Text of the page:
Griffith dates bones of new human species found in Philippines

A Griffith University researcher has played a key role in the international multidisciplinary team that has discovered a new human species in a Philippines cave.  

Professor Rainer Grun, Environmental Futures Research Institute, led research to date the world's oldest fossil outside of Africa.
Professor Rainer Grun.

Professor Rainer Grün, Director of Griffith’s Australian Research Centre for Human Evolution (ARCHE), used uranium series analysis to date the teeth and bones from three small hominid individuals found in Callao Cave on Luzon Island in the Northern Philippines. 

The new species has been named Homo luzonensis by the team, which was led by the National Museum of Natural History in Paris and included researchers from institutions including the University of the Philippines, National Museum of the Philippines, University of Bordeaux, Paul Sabatier University, University of Poitiers and the Australian National University. 

The article ‘A new species of Homo from the Late Pleistocene of the Philippines’ has been published in this week’s Nature. 

The fossils are the earliest known human remains in the Philippines, preceding the first Homo sapiens remains dated to 30,000 to 40,000 years ago discovered on Palawan Island, which is southwest of the archipelago. 

Three-dimensional imaging methods and geometric morphometrics analyses on the remains revealed that Homo luzonensis had primitive elements or characteristics (resembling Australopithecus) and others which were very modern (close to our species Homo sapiens).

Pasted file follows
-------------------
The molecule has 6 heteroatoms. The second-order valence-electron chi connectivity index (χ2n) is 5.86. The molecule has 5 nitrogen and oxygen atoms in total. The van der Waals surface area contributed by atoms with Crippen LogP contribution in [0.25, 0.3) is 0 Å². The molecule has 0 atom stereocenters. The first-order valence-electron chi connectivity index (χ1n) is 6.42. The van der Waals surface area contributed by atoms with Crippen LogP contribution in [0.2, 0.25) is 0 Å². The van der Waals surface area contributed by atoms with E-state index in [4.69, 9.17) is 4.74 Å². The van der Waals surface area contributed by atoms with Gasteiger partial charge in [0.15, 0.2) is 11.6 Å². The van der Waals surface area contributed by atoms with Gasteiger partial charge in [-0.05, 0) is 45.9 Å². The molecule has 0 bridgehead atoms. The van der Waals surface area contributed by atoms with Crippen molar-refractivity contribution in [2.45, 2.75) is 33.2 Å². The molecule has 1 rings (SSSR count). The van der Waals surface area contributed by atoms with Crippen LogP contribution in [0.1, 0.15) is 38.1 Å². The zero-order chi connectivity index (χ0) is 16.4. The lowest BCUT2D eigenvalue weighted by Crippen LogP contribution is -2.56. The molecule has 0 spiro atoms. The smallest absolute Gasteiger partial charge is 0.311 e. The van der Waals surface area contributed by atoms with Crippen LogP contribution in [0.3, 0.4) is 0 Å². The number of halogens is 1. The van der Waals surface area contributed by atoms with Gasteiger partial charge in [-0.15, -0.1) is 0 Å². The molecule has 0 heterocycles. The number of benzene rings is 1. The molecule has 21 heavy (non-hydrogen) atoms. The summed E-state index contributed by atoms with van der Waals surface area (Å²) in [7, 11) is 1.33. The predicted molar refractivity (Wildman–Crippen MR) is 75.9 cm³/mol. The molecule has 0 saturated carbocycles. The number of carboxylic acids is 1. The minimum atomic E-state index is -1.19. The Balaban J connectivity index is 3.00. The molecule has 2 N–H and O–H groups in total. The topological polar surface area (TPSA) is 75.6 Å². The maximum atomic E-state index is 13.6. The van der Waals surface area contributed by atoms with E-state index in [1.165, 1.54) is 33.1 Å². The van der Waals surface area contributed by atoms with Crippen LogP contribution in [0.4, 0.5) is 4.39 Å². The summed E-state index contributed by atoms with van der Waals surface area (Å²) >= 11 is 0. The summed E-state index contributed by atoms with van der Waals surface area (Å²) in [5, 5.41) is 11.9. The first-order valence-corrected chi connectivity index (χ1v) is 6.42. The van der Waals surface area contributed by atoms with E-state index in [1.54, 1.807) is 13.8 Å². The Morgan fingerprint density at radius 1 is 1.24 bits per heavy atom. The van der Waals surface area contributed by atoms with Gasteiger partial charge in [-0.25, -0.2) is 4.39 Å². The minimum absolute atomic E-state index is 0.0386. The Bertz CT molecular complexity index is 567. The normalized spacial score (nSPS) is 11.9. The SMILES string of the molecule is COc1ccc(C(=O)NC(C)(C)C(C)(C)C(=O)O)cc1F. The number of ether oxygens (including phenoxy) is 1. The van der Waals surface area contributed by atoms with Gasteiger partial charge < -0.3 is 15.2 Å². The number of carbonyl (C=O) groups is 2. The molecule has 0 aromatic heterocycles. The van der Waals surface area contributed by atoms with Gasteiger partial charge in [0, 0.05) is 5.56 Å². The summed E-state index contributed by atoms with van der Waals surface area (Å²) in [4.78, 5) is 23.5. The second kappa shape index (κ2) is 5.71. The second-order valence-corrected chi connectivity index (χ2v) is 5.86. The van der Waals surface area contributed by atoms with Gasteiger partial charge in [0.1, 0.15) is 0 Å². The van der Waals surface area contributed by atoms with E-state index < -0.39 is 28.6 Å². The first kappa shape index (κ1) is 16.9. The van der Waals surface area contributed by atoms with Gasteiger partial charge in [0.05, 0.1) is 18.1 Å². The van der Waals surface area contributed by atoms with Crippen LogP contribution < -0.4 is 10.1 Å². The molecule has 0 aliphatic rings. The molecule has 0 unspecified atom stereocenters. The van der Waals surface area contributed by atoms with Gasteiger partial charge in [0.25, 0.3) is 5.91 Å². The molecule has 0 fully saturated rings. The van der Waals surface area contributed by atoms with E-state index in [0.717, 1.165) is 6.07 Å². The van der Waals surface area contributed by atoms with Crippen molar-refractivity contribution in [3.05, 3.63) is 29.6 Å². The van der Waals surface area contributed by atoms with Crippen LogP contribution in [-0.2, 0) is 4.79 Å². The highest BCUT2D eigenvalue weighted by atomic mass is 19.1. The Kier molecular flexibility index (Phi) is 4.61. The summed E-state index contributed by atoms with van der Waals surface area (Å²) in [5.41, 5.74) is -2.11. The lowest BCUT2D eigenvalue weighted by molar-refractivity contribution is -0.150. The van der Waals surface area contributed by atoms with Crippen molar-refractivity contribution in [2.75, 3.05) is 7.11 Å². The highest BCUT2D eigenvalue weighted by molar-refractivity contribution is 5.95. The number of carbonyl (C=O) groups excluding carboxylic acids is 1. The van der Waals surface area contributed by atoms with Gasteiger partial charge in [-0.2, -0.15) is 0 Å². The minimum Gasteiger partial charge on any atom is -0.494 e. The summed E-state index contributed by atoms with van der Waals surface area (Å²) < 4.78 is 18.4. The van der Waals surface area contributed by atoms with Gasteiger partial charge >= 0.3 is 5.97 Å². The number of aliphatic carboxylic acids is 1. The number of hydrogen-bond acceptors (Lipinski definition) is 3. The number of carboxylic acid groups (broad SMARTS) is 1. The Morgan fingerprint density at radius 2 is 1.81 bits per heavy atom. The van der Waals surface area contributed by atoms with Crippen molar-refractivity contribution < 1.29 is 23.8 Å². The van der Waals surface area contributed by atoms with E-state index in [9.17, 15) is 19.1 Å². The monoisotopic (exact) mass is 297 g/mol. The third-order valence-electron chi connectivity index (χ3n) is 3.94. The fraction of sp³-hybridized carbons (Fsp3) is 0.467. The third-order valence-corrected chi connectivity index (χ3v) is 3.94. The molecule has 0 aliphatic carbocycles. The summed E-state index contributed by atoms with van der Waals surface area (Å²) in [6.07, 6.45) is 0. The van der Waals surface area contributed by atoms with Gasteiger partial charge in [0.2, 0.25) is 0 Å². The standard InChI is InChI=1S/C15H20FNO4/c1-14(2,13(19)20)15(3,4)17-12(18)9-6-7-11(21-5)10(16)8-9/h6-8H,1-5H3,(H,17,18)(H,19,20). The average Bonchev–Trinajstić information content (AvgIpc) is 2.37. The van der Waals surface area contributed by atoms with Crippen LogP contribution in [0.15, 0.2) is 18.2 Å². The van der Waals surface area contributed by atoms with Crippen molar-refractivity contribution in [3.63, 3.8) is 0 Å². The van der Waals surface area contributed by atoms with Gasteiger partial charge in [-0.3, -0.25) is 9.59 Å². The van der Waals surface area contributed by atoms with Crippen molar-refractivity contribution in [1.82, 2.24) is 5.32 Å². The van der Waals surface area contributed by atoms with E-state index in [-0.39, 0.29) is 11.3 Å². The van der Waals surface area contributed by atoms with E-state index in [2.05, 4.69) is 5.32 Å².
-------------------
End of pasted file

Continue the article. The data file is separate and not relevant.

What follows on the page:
The team said it “highlights a singular mosaic of morphological characteristics that differentiates Homo luzonensis from other species of the genus Homo, and underlines the major role played by Island Southeast Asia in the evolutionary history of hominins”. 

The archaeological team behind the excavations of the Callao Cave site included Prof Philip Piper from ANU and began in 2007 then continued in 2011 and 2015. 

Callao Cave. Credit: F Detroit

Prof Grün dated the discovery – which consisted of teeth, finger and toe bones, and a femur from three hominid individuals – as being older than 50,000 years.  

“There have been a lot of finds in this area that were not meant to be there,” he said. 

Homo floresiensis found there in the early 2000s was a shock – the whole world was quite surprised about the discovery of these small humans. 

“In the meantime, there’s been the discovery of Homo naledi in South Africa, also a small hominid, and much younger than we thought. 

“Now we have Homo luzonensis in the Philippines. So the idea that at the time there were modern humans and Homo erectus in the area but no other species no longer holds up.  

“We now know that there are actually a number of different human species that were existing alongside each other.”